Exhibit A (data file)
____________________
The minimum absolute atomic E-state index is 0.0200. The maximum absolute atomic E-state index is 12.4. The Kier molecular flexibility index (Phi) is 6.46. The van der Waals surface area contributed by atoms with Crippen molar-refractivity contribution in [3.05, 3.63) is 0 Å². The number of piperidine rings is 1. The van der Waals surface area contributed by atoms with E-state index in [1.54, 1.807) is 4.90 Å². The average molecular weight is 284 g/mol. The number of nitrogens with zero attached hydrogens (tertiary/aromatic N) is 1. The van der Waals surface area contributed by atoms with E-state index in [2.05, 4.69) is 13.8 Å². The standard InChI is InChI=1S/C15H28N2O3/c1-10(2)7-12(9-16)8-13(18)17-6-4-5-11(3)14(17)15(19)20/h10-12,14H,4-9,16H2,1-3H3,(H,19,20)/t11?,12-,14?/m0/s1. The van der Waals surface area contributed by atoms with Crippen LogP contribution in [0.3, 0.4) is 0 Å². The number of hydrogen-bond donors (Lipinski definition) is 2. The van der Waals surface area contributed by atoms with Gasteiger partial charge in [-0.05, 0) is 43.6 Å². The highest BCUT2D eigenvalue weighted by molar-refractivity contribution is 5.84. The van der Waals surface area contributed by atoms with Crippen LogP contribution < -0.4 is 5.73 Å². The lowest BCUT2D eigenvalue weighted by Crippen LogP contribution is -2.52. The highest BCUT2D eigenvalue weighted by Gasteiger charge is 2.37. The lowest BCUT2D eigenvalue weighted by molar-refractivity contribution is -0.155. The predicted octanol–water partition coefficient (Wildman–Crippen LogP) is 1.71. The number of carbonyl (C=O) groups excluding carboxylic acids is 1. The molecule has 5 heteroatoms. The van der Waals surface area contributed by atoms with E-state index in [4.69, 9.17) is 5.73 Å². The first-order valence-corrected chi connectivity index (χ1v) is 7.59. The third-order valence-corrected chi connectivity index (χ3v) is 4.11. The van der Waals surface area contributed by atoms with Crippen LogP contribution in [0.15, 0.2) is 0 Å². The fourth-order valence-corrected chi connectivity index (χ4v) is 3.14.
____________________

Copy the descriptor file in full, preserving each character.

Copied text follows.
The minimum absolute atomic E-state index is 0.0200. The maximum absolute atomic E-state index is 12.4. The Kier molecular flexibility index (Phi) is 6.46. The van der Waals surface area contributed by atoms with Crippen molar-refractivity contribution in [3.05, 3.63) is 0 Å². The number of piperidine rings is 1. The van der Waals surface area contributed by atoms with E-state index in [1.54, 1.807) is 4.90 Å². The average molecular weight is 284 g/mol. The number of nitrogens with zero attached hydrogens (tertiary/aromatic N) is 1. The van der Waals surface area contributed by atoms with E-state index in [2.05, 4.69) is 13.8 Å². The standard InChI is InChI=1S/C15H28N2O3/c1-10(2)7-12(9-16)8-13(18)17-6-4-5-11(3)14(17)15(19)20/h10-12,14H,4-9,16H2,1-3H3,(H,19,20)/t11?,12-,14?/m0/s1. The van der Waals surface area contributed by atoms with Crippen LogP contribution in [0.3, 0.4) is 0 Å². The number of hydrogen-bond donors (Lipinski definition) is 2. The van der Waals surface area contributed by atoms with Gasteiger partial charge in [-0.05, 0) is 43.6 Å². The highest BCUT2D eigenvalue weighted by molar-refractivity contribution is 5.84. The van der Waals surface area contributed by atoms with Crippen LogP contribution < -0.4 is 5.73 Å². The lowest BCUT2D eigenvalue weighted by Crippen LogP contribution is -2.52. The highest BCUT2D eigenvalue weighted by Gasteiger charge is 2.37. The lowest BCUT2D eigenvalue weighted by molar-refractivity contribution is -0.155. The predicted octanol–water partition coefficient (Wildman–Crippen LogP) is 1.71. The number of carbonyl (C=O) groups excluding carboxylic acids is 1. The molecule has 5 heteroatoms. The van der Waals surface area contributed by atoms with E-state index in [4.69, 9.17) is 5.73 Å². The first-order valence-corrected chi connectivity index (χ1v) is 7.59. The third-order valence-corrected chi connectivity index (χ3v) is 4.11. The van der Waals surface area contributed by atoms with Crippen LogP contribution in [0.15, 0.2) is 0 Å². The fourth-order valence-corrected chi connectivity index (χ4v) is 3.14.